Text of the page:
Disinflation Might Be Upon Us
What I want to talk about today is this moral panic we’re having about inflation. I chose the words moral panic for a reason—we had a moral panic about obscene song lyrics in the 1990s, and it turned out to be nothing. I suspect this will turn out to be nothing as well.
I’ll give you two charts: the first is a chart of food inflation, which is turning sharply lower. The conventional wisdom is that food inflation leads to broader inflation.
The second chart is one of job openings, which is cratering as the tight labor market loosens up sharply.
These charts are only a sample size of two, but these are highly deflationary signals. And one thing I’ve noticed: the bellyaching about inflation seems to have leveled off a bit. I could blind you with science and put a bunch more charts in here, but there are reams of data saying that inflation is slowing. Like, used car prices, for starters.
I’m writing this before the CPI number is released, and while I’d like to think that this will feed into this month’s number, it might not. We might be doomed to another month in the bond market washing machine. I hope not.
But when I do my chart magic on the bond market, it tells me that we’re pretty close to a reversal. I might point out that it is pretty much the consensus at this point that interest rates are going to go higher. We haven’t had any magazine covers on the bond market, but we’ve had two on the dollar, and if you think the dollar is going to sell off, it’s probably because interest rates went lower. Correspondingly, sentiment in the stock market is at zero. I repeat—zero. There is nowhere to go but up from here.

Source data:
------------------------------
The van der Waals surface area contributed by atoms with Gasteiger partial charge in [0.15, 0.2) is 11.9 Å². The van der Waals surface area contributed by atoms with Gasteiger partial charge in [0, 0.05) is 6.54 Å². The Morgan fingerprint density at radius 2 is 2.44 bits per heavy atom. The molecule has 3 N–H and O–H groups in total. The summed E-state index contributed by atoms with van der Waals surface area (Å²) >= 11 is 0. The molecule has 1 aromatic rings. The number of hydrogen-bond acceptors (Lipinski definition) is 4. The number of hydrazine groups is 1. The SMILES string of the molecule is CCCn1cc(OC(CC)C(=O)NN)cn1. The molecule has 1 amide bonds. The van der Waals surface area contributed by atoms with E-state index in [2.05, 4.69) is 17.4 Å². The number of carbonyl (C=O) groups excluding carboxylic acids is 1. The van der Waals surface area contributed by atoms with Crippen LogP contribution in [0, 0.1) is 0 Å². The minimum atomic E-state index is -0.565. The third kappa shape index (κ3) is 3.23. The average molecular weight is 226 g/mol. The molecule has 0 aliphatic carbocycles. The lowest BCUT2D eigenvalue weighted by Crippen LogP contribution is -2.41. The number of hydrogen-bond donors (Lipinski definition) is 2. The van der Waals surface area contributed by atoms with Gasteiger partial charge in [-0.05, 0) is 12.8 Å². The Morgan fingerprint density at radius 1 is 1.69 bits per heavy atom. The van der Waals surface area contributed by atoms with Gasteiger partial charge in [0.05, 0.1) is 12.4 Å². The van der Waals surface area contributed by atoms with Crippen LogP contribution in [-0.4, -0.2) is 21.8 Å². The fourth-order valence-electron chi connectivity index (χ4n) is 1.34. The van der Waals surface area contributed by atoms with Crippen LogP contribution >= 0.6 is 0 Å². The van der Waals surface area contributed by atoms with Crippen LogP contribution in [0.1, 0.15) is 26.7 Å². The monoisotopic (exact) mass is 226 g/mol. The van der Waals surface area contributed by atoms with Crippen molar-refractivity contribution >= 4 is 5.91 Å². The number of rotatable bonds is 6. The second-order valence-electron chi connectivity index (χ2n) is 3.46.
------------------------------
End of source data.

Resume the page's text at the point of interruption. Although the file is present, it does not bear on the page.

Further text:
It was funny—on Monday, Columbus Day, when the bond market was closed, TLT, the long bond ETF, was down over 2%. I have a fantastic story of trading TLT when the bond market is closed, but I will have to tell you that over an iced tea sometime. When the bond market is closed, TLT can be viewed as expectations as to where the bond market will open the next day—2% in the bond market is a pretty big move. And keep in mind that these are dumb equity guys that are doing this, people who wouldn’t know convexity if it punched them in the nose. That sounds like a contrary indicator to me.
But yes, we’re set up for reversals across asset classes, and I think it will happen in the near future. Maybe it will happen this week.
In the last few weeks, I’ve been called a permabull a handful of times on Twitter. Clearly, those people weren’t following me in 2021. I’m bullish when others are bearish, and bearish when others are bullish. Being bullish doesn’t come naturally to me. I am a guy whose career on Wall Street was born in a big bear market and ended in a big bear market. My trading life was bookended by two crashes. I tend to think that things will crash all the time. But not this time. There is no leverage in the system. This is a valuation bear market—nothing more serious than that.